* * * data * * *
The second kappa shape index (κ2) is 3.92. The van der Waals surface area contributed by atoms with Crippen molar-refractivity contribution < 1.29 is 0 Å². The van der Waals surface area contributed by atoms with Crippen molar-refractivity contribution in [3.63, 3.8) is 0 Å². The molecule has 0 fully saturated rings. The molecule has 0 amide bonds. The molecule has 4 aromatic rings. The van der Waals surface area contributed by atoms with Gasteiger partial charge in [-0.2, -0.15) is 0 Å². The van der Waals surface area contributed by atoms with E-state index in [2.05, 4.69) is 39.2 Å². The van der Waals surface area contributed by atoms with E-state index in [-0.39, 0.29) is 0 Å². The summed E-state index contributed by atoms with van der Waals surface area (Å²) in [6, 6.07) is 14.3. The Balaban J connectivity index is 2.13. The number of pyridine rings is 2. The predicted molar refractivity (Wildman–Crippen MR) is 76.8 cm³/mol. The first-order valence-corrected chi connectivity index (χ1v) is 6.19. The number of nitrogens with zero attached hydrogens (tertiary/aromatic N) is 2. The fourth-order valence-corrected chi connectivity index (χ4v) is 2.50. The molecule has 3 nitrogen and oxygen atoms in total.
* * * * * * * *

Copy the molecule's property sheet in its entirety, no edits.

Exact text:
The second kappa shape index (κ2) is 3.92. The van der Waals surface area contributed by atoms with Crippen molar-refractivity contribution < 1.29 is 0 Å². The van der Waals surface area contributed by atoms with Crippen molar-refractivity contribution in [3.63, 3.8) is 0 Å². The molecule has 0 fully saturated rings. The molecule has 0 amide bonds. The molecule has 4 aromatic rings. The van der Waals surface area contributed by atoms with Gasteiger partial charge in [-0.2, -0.15) is 0 Å². The van der Waals surface area contributed by atoms with E-state index in [2.05, 4.69) is 39.2 Å². The van der Waals surface area contributed by atoms with E-state index in [-0.39, 0.29) is 0 Å². The summed E-state index contributed by atoms with van der Waals surface area (Å²) in [6, 6.07) is 14.3. The Balaban J connectivity index is 2.13. The number of pyridine rings is 2. The predicted molar refractivity (Wildman–Crippen MR) is 76.8 cm³/mol. The first-order valence-corrected chi connectivity index (χ1v) is 6.19. The number of nitrogens with zero attached hydrogens (tertiary/aromatic N) is 2. The fourth-order valence-corrected chi connectivity index (χ4v) is 2.50. The molecule has 3 nitrogen and oxygen atoms in total.